How many of us are like that simpleton, believing that leaders do nothing more than “wave a stick around”? How many of us believe it is only the orchestra, the community, that does the work?
The second story also concerns an orchestra. During rehearsal, everything seemed to be going perfectly. Gorgeous music filled the hall as 150 skilled musicians responded to the maestro’s guiding hands. Suddenly, in the midst of a fortissimo passage, the conductor rapped the music stand. Music fell to silence. “Where is the piccolo?” he demanded.
The piccolo player had missed his entry, and even in the exalted fullness of the orchestra’s playing, the maestro heard what was missing.
Trained, seasoned and sensitive leaders keep their eyes and ears attuned to the role and mission of every community member. Only when everyone plays together, closely watching and following the leader’s direction, is there perfect harmony.
And such a performance deserves thunderous applause.
Open Orthodoxy, a much-discussed phenomenon in the Jewish community, is an orchestra that disregards its conductor. What is left is disharmony and discord. I cannot help but believe that anyone preaching Open Orthodoxy would ever consider himself part of an Orthodox orchestra if he knew his discordant and thunderous noise would be immediately halted by a fine-eared maestro rapping on his shtender and demanding, “Where is the piccolo?”
Such a maestro would demand to know, “Is this what you learned from my decades of preaching and teaching? Is this what I left you with? So soon after leaving you, you destroy what I built, and you still parade as my talmidim, with no shame?”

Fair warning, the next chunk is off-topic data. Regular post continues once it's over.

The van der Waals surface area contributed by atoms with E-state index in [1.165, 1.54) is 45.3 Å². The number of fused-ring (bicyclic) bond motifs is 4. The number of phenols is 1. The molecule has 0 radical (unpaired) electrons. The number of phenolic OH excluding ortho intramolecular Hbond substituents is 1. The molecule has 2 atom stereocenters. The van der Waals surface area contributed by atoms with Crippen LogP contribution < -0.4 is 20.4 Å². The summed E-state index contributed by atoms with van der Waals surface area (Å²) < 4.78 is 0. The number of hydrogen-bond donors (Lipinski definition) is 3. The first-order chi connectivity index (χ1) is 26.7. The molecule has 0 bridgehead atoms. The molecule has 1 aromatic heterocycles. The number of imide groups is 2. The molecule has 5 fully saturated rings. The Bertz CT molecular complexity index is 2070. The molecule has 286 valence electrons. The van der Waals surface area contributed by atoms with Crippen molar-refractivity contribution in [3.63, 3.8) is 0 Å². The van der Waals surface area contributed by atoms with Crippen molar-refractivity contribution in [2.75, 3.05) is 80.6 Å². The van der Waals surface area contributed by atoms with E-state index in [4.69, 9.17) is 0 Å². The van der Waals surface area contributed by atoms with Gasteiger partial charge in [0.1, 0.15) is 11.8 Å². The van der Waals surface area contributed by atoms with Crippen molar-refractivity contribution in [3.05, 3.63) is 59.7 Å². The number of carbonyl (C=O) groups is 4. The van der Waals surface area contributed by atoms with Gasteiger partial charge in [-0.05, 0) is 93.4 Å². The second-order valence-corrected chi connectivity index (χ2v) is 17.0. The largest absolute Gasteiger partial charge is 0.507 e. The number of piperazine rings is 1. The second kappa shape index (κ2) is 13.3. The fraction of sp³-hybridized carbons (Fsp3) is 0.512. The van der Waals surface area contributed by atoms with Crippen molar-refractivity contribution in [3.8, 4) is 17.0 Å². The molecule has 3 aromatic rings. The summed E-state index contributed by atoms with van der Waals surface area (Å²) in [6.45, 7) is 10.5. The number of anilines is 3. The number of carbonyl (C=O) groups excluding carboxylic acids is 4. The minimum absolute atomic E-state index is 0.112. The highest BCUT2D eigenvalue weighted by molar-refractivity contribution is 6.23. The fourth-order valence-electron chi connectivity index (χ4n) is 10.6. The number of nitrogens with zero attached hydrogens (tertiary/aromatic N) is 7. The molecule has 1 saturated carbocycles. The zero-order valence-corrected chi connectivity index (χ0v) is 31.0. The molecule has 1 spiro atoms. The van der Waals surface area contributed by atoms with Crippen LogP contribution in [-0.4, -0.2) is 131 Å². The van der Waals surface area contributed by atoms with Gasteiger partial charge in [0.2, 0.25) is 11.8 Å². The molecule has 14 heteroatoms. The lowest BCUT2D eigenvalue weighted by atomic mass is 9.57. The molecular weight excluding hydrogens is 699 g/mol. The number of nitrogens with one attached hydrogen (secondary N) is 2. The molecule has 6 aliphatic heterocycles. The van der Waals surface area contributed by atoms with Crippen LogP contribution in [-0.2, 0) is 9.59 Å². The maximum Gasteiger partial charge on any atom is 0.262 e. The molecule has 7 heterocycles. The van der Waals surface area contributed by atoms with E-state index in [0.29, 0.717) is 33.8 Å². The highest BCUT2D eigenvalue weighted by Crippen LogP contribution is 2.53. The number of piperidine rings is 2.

That maestro, of course, could be none other than Rav Yosef Dov Soloveitchik, zt”l, the Rav. I have no doubt that were the Rav alive today, Open Orthodoxy would not be so much as a bad dream. Not one of its leaders and spokesmen, senior or junior, would risk being escorted into the Rav’s apartment – where every guest arrived with chil u’reada, with fear and trembling – in the Yeshiva University dorm to explain the catalog of trespasses, from ordaining women and then having them serve as rabbinic staff at Orthodox synagogues to changing gender roles in synagogue services (women leading Kabbalat Shabbat, reading in shul from the Torah, serving as makriah for shofar blowing) to even promoting gay marriage and changing conversion standards.
Owning up to that list of trespasses against the community’s norms would be challenging enough, but would Open Orthodoxy mentors have the audacity to explain to the Rav the reasoning behind their denial of ikarei haemunah, including the historicity of the Torah, the existence of the Avot, the Exodus, the existence of prophecy, the Messiah? Would they have the chutzpah to rationalize to the Rav their policies regarding interfaith and interdenominational issues, including conducting interfaith programs in their synagogues?
They would not have dared. It is inconceivable that anyone involved in the Open Orthodoxy movement would have dared challenge the conductor who brilliantly led the Modern Orthodox orchestra until his passing two decades ago.
There was a leader. There was a community defined by its norms and its willingness – desire, even – to follow the authority of the leader.
As Rabbi Avrohom Gordimer bemoaned in a recent essay on Cross-Currents.com, “The horse is out of the barn. There are no rules anymore. Everything goes. Making it up as you go along.”
This is not music. This is not harmony. This is not the power of a beautiful orchestra, filling a concert hall with a sound worthy of the music of the spheres, holy, ethereal, sanctified. Instead, it opens the door to a future none of us can imagine. “No one knows where this all will lead or what the next innovation may be, but we are witnessing the emergence of a new denomination before our very eyes. It is truly frightening.”
Tetzaveh! Where is our leader? Where is the community who will take heed? How will our sanctuary be built?
They have introduced dissonance to our beautiful symphony.
How dare they?
About the Author: Rabbi Dr. Eliyahu Safran is an educator, author and lecturer. He can be reached at firstname.lastname@example.org.